Gam, David (DNB00)
GAM, DAVID (d. 1415), Welsh warrior, is more properly styled Davydd ab Llewelyn. 'Gam' is a nickname meaning 'squinting,' which, like other Welsh nicknames, became equivalent to a surname. David's father was Llewelyn, the son of Hywel, the son of Eineon Sais. Llewelyn possessed fair estates in the parishes of Garthbrengy and Llanddew,which lay within the honour or lordship of Brecon, a dependency of the earldom of Hereford, and after 1399 lapsed to the crown by the accession of Henry IV, who had long enjoyed that earldom. Peytyn was the name of Llewelyn's chief residence. David is described in a verse attributed to Owain Glyndwr as a short red-haired man with a squint. He was faithful to his lord, Henry IV, even during the revolt of Owain [see Glendower, Owen]. He was rewarded for his services by a large share in the South Welsh lands confiscated from rebels in 1401 (Wylie, Hist. of Henry IV, p. 245). There is a story that David plotted against the life of Owain when attending the Welsh parliament at Machynlleth. But it rests on no early authority, misdates the year of the Machynlleth parliament, and wrongly makes David a brother-in-law of Owain. There seems nothing to show that David ever wavered in his allegiance.
David was taken prisoner by Owain, probably at a time when Owain's successes were very few. On 14 June 1412 David's father, Llewelyn ab Hywel, and the seneschal and receiver of Brecon were empowered to treat with Owain, and by ransom or by capturing rebel prisoners to extricate David from his rigorous imprisonment (Fœdera, viii. 753).
It is said that David soon after got into trouble by killing a kinsman in an affray in Brecon town. In 1415 David, accompanied by three foot archers only, followed Henry V on his invasion of France (Nicolas, Battle of Agincourt, p. 379). It is reported that when, on the eve of the battle of Agincourt, he was questioned by the king as to the number of the enemy, he replied 'that there were enough to be slain, enough to be taken prisoners, and enough to run away.' The story, however, first appears in Sir Walter Raleigh's 'History of the World ' (p. 451). David was slain at the battle of Agincourt, which was fought on 25 Oct. 1415. The contemporary chroniclers who notice his death simply describe him as an esquire Walsingham, ii. 313; cf. 'Chronicles of London,' quoted in Nicolas, pp. 279-80). There is a tradition that he was knighted for his valour when dying on the field of battle, and the fact that one chronicler says that two recently dubbed knights were slain (Gesta Henrici Quinti, p. 58, Engl. Hist. Soc.) is thought to bear out the story. But one writer at least mentions both the two knights and David Gam (Nicolas, p. 280). Lewis Glyn Cothi, a Welsh poet of the next generation, who celebrated the praises of David's children and grandchildren, regularly speaks of him, however, as 'Syr Davydd Gam' (Gwaith, pp. 1, 8). It has been suggested that David is the original of Shakespeare's Fluellen. This is not at all an improbable conjecture, as Fluellen is plainly a corruption of Llewelyn, and David was generally called David Llewelyn, or ab Llewelyn. The reference to him in Raleigh shows also that his name was familiar to the age of Elizabeth.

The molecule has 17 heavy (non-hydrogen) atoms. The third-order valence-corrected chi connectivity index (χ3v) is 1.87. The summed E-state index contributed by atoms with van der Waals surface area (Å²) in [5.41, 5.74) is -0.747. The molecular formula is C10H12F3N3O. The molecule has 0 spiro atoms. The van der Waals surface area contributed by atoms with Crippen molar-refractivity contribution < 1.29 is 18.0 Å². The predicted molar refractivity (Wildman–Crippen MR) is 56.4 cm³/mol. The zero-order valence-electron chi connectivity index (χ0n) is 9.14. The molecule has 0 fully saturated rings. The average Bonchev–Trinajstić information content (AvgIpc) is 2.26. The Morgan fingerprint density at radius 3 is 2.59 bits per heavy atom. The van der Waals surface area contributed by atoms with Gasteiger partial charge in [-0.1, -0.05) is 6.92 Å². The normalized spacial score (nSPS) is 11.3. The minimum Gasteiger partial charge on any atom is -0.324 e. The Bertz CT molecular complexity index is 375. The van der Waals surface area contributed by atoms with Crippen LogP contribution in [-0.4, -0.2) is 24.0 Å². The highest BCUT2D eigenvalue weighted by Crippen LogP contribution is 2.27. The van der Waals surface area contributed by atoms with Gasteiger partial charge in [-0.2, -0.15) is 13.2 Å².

David is said to have married Gwenllian, daughter of Gwilym, son of Hywel Grach. He left a family. His son Morgan became the ancestor of the Games of Breconshire. His daughter Gwladus was by her second husband, Sir William ab Thomas of Raglan, the mother of William, the first Herbert earl of Pembroke.
[Besides authorities quoted in the text the biography of Gam in Theophilus Jones's Hist. of Breconshire, i. 160-1, ii. 156-69, with pedigrees, the pedigrees in Lewys Dwnn's Heraldic Visitation of Wales (Welsh MSS. Society); Gwaith Lewis Glyn Cothi; Sir Harris Nicolas's Battle of Agincourt; Tyler's Hist. of Henry V.]